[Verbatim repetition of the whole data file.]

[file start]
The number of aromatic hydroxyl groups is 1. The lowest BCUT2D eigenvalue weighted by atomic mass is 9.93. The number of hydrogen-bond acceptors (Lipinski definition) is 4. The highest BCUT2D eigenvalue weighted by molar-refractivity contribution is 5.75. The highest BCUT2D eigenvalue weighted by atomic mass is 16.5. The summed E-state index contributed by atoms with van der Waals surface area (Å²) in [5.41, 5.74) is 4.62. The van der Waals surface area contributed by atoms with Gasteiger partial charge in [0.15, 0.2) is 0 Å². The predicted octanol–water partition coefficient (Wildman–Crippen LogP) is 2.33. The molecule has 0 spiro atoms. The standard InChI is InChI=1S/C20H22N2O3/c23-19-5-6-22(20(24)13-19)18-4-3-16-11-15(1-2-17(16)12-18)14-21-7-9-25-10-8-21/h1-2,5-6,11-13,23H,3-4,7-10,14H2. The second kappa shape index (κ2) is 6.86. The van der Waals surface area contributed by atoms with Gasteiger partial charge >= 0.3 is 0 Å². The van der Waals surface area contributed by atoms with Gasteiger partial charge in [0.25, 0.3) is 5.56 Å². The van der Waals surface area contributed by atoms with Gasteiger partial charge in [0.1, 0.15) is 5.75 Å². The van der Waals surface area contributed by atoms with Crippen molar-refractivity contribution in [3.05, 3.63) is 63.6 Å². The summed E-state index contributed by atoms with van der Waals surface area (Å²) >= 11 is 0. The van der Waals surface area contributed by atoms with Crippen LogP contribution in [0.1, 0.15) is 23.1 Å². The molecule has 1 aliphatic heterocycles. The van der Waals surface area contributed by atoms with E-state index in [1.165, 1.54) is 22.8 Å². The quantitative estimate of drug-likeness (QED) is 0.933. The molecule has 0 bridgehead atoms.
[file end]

The number of aromatic hydroxyl groups is 1. The lowest BCUT2D eigenvalue weighted by atomic mass is 9.93. The number of hydrogen-bond acceptors (Lipinski definition) is 4. The highest BCUT2D eigenvalue weighted by molar-refractivity contribution is 5.75. The highest BCUT2D eigenvalue weighted by atomic mass is 16.5. The summed E-state index contributed by atoms with van der Waals surface area (Å²) in [5.41, 5.74) is 4.62. The van der Waals surface area contributed by atoms with Gasteiger partial charge in [0.15, 0.2) is 0 Å². The predicted octanol–water partition coefficient (Wildman–Crippen LogP) is 2.33. The molecule has 0 spiro atoms. The standard InChI is InChI=1S/C20H22N2O3/c23-19-5-6-22(20(24)13-19)18-4-3-16-11-15(1-2-17(16)12-18)14-21-7-9-25-10-8-21/h1-2,5-6,11-13,23H,3-4,7-10,14H2. The second kappa shape index (κ2) is 6.86. The van der Waals surface area contributed by atoms with Gasteiger partial charge >= 0.3 is 0 Å². The van der Waals surface area contributed by atoms with Gasteiger partial charge in [0.25, 0.3) is 5.56 Å². The van der Waals surface area contributed by atoms with Gasteiger partial charge in [0.1, 0.15) is 5.75 Å². The van der Waals surface area contributed by atoms with Crippen molar-refractivity contribution in [3.05, 3.63) is 63.6 Å². The summed E-state index contributed by atoms with van der Waals surface area (Å²) >= 11 is 0. The van der Waals surface area contributed by atoms with Crippen LogP contribution in [0.1, 0.15) is 23.1 Å². The molecule has 1 aliphatic heterocycles. The van der Waals surface area contributed by atoms with E-state index in [1.165, 1.54) is 22.8 Å². The quantitative estimate of drug-likeness (QED) is 0.933. The molecule has 0 bridgehead atoms.